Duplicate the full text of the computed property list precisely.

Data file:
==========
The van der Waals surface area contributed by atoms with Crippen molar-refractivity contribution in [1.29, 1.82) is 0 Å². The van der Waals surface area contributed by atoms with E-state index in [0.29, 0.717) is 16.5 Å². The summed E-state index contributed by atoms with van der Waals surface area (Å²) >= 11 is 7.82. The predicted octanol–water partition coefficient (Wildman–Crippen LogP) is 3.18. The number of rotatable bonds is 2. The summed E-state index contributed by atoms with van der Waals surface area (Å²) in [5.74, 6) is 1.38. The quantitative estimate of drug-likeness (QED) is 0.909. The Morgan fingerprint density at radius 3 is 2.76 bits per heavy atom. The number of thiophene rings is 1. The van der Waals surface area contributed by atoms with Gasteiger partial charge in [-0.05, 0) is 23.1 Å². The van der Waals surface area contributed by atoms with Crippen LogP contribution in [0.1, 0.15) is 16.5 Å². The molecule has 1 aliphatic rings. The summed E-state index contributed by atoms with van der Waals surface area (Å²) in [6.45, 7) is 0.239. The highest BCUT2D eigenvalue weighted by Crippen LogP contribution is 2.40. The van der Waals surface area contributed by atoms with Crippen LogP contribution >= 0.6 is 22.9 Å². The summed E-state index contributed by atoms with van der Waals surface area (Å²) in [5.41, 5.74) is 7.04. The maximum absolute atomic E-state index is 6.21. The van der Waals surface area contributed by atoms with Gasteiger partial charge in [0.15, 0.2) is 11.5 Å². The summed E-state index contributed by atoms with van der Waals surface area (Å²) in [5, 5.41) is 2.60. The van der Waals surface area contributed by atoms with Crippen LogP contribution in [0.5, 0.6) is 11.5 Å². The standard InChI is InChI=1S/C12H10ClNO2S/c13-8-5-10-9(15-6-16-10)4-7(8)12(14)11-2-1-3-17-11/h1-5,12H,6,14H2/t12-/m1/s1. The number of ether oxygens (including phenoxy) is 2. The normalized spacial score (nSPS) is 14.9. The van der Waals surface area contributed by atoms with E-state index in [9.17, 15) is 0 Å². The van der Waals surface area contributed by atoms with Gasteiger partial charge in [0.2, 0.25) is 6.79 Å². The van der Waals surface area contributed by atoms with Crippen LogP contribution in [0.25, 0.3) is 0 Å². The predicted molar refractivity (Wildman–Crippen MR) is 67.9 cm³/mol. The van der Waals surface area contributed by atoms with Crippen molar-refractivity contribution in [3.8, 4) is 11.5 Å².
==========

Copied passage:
The van der Waals surface area contributed by atoms with Crippen molar-refractivity contribution in [1.29, 1.82) is 0 Å². The van der Waals surface area contributed by atoms with E-state index in [0.29, 0.717) is 16.5 Å². The summed E-state index contributed by atoms with van der Waals surface area (Å²) >= 11 is 7.82. The predicted octanol–water partition coefficient (Wildman–Crippen LogP) is 3.18. The number of rotatable bonds is 2. The summed E-state index contributed by atoms with van der Waals surface area (Å²) in [5.74, 6) is 1.38. The quantitative estimate of drug-likeness (QED) is 0.909. The Morgan fingerprint density at radius 3 is 2.76 bits per heavy atom. The number of thiophene rings is 1. The van der Waals surface area contributed by atoms with Gasteiger partial charge in [-0.05, 0) is 23.1 Å². The van der Waals surface area contributed by atoms with Crippen LogP contribution in [0.1, 0.15) is 16.5 Å². The molecule has 1 aliphatic rings. The summed E-state index contributed by atoms with van der Waals surface area (Å²) in [6.45, 7) is 0.239. The highest BCUT2D eigenvalue weighted by Crippen LogP contribution is 2.40. The van der Waals surface area contributed by atoms with Crippen LogP contribution >= 0.6 is 22.9 Å². The summed E-state index contributed by atoms with van der Waals surface area (Å²) in [5.41, 5.74) is 7.04. The maximum absolute atomic E-state index is 6.21. The van der Waals surface area contributed by atoms with Gasteiger partial charge in [0.15, 0.2) is 11.5 Å². The summed E-state index contributed by atoms with van der Waals surface area (Å²) in [5, 5.41) is 2.60. The van der Waals surface area contributed by atoms with Crippen LogP contribution in [0.5, 0.6) is 11.5 Å². The standard InChI is InChI=1S/C12H10ClNO2S/c13-8-5-10-9(15-6-16-10)4-7(8)12(14)11-2-1-3-17-11/h1-5,12H,6,14H2/t12-/m1/s1. The number of ether oxygens (including phenoxy) is 2. The normalized spacial score (nSPS) is 14.9. The van der Waals surface area contributed by atoms with E-state index in [9.17, 15) is 0 Å². The van der Waals surface area contributed by atoms with Gasteiger partial charge in [0.2, 0.25) is 6.79 Å². The van der Waals surface area contributed by atoms with Crippen LogP contribution in [0.25, 0.3) is 0 Å². The predicted molar refractivity (Wildman–Crippen MR) is 67.9 cm³/mol. The van der Waals surface area contributed by atoms with Crippen molar-refractivity contribution in [3.8, 4) is 11.5 Å².